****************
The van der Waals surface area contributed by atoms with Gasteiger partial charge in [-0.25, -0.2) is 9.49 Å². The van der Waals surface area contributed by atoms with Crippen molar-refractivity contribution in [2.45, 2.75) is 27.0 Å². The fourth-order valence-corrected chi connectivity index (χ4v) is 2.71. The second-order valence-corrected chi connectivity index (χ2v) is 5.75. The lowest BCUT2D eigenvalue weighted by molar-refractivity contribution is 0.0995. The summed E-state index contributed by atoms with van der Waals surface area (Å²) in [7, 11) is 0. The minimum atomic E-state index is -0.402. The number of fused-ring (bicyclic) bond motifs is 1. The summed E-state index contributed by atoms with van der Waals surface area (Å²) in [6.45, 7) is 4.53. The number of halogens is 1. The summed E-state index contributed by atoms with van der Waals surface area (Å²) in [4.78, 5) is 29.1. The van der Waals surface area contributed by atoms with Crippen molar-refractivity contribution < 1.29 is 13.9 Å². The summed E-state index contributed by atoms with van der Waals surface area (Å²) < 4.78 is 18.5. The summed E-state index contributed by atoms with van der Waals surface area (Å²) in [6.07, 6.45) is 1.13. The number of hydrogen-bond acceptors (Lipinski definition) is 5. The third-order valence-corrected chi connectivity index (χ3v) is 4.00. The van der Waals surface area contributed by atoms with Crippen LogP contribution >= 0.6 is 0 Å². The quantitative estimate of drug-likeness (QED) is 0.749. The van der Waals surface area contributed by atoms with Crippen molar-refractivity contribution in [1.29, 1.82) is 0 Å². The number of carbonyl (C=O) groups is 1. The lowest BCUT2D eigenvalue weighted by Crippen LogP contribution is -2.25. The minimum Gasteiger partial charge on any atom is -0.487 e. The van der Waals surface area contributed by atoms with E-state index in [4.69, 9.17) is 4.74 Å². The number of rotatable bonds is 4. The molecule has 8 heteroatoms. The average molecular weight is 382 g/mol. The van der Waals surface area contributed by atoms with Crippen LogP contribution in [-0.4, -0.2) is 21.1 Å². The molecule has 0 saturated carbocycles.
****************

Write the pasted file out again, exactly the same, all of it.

The van der Waals surface area contributed by atoms with Gasteiger partial charge in [-0.25, -0.2) is 9.49 Å². The van der Waals surface area contributed by atoms with Crippen molar-refractivity contribution in [2.45, 2.75) is 27.0 Å². The fourth-order valence-corrected chi connectivity index (χ4v) is 2.71. The second-order valence-corrected chi connectivity index (χ2v) is 5.75. The lowest BCUT2D eigenvalue weighted by molar-refractivity contribution is 0.0995. The summed E-state index contributed by atoms with van der Waals surface area (Å²) in [7, 11) is 0. The minimum atomic E-state index is -0.402. The number of fused-ring (bicyclic) bond motifs is 1. The summed E-state index contributed by atoms with van der Waals surface area (Å²) in [6.45, 7) is 4.53. The number of halogens is 1. The summed E-state index contributed by atoms with van der Waals surface area (Å²) in [4.78, 5) is 29.1. The van der Waals surface area contributed by atoms with Crippen molar-refractivity contribution < 1.29 is 13.9 Å². The summed E-state index contributed by atoms with van der Waals surface area (Å²) < 4.78 is 18.5. The summed E-state index contributed by atoms with van der Waals surface area (Å²) in [6.07, 6.45) is 1.13. The number of hydrogen-bond acceptors (Lipinski definition) is 5. The third-order valence-corrected chi connectivity index (χ3v) is 4.00. The van der Waals surface area contributed by atoms with Crippen LogP contribution >= 0.6 is 0 Å². The quantitative estimate of drug-likeness (QED) is 0.749. The van der Waals surface area contributed by atoms with Crippen molar-refractivity contribution in [1.29, 1.82) is 0 Å². The number of carbonyl (C=O) groups is 1. The lowest BCUT2D eigenvalue weighted by Crippen LogP contribution is -2.25. The minimum Gasteiger partial charge on any atom is -0.487 e. The van der Waals surface area contributed by atoms with E-state index in [4.69, 9.17) is 4.74 Å². The number of rotatable bonds is 4. The molecule has 8 heteroatoms. The average molecular weight is 382 g/mol. The van der Waals surface area contributed by atoms with Crippen LogP contribution in [-0.4, -0.2) is 21.1 Å². The molecule has 0 saturated carbocycles.